003 Artists & Words

I was interested in looking at how words can affect the meaning of an image or sign. Words are signs in themselves. To combine them with images can change the meaning completely, emphasise the meaning, or create a sense of irony and humour.

First, I looked at They Key of Dreams by Rene Magritte:

First, I looked at They Key of Dreams by Rene Magritte. In this painting he presents the viewer with a selection of different objects, divided by frames. The division gives us a sense that the artist doesn’t want us to connect the meanings between objects. The painted representations are detailed and realistic. Because of this, they could be considered icons.

A bag, a penknife, a leaf and a sponge are all common items. A sponge and leaf are natural, and the bag and knife are man-made. He then gives them inaccurate labels: Le ciel is the sky. L’oiseau is a bird. La table is a table. However, L’eponge is the sponge, which he labels correctly. In giving these objects different names, the viewer is led to question the use of the object and whether there may be some resemblance between the object being named and the object pictured.

Is a bag open like the open sky? Is a bird’s beak sharp like a knife? Could a leaf possibly be used as a table? Or are tables made from the same tree as a leaf comes from? The contradictions make for an interesting piece. They make the viewer think, and I really like that.

Brian Rea

Brian Rea is an illustrator based in Los Angeles. His drawings and animations are playful and easy to understand. His style can be decorative but not overworked or garish. I like his restricted colour palette and hand-drawn lines. Several of his illustrations incorporate words. With few words he is able to say a lot. And this is because of how he has used the words.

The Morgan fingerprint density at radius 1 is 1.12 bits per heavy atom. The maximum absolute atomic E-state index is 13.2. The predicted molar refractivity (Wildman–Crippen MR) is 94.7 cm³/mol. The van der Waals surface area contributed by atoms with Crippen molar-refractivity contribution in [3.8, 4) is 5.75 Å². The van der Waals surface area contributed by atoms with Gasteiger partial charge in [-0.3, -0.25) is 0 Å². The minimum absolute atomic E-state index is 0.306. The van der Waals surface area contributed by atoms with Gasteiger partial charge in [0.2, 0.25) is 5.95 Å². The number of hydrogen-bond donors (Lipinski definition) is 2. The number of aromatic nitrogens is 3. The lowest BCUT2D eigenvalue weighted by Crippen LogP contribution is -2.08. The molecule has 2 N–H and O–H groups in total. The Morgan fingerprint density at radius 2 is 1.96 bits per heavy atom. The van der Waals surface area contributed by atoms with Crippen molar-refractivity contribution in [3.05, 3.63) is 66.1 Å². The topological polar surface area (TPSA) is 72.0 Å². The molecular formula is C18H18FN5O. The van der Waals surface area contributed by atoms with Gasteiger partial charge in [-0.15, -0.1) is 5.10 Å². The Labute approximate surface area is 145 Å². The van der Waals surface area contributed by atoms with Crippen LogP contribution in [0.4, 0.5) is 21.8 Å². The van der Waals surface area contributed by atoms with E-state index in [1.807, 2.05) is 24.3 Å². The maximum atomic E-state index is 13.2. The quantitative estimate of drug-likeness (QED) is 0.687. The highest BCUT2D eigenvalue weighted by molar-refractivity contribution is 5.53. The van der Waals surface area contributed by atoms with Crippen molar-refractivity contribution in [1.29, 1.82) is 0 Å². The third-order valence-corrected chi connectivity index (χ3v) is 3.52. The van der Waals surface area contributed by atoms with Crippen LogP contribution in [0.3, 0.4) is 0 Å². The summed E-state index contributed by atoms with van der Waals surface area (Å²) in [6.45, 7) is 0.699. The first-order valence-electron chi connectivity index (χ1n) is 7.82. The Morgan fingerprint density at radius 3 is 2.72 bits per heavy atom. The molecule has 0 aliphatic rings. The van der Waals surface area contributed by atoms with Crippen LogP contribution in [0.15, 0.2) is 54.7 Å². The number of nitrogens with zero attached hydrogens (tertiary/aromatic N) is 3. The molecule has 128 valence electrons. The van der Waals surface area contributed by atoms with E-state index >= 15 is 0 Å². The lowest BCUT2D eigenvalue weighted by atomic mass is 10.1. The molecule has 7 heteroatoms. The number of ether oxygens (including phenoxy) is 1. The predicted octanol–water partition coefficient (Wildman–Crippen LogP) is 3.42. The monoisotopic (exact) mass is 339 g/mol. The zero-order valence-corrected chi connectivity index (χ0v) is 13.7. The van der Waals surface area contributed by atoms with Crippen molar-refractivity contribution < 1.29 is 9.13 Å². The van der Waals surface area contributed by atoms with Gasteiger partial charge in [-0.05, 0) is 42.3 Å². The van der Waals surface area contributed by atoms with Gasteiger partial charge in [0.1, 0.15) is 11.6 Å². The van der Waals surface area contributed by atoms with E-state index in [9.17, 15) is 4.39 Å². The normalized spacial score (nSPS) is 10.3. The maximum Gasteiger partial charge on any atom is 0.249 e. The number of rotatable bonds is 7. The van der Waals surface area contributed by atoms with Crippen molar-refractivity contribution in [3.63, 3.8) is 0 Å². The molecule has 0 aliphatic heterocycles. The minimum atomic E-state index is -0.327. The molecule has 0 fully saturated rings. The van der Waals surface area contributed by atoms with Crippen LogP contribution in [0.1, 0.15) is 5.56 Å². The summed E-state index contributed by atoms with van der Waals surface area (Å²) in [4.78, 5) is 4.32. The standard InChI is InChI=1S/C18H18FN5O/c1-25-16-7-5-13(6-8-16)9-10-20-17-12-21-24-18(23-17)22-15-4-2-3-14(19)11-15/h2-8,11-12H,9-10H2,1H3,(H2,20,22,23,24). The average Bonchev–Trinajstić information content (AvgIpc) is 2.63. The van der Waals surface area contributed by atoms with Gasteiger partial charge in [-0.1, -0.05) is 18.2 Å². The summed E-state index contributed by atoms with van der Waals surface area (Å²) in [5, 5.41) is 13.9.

(All images from BrianRea.com)

In this first example, there is the element of needing to know some background knowledge. A symbol is a sign that communicates a concept. In this instance, Rea is referring to social media likes. He signifies this without needing to draw a phone or computer screen. The words and the thumbs up icon are enough to reference the social media structure to an audience who has knowledge of social media programmes.

With this image, you would need to understand written English to be able to understand the message.

When viewing this piece, the viewer is putting together the meaning in their mind. The words and images here are of equal importance to communicate the meaning.

I then thought of words I could associate with my chosen object, The Raincoat Girl:

I cut out the labels and placed them next to the figurine. I wanted to see the effect of adding words and what I could be signifying, with the addition of these words.

The sign ‘Waiting’ suggests a narrative. The figurine is holding 2 umbrellas. The viewer can add together these 2 signs and decide that The Raincoat Girl is waiting for somebody to arrive.

I noticed that I saw the figurine in a different light depending on these captions. For instance, her expression looked more bored when she was placed next to the ‘Waiting’ sign and looked defiant when placed next to the sign that says ‘Unbreakable’. Am I imagining this? What do you think?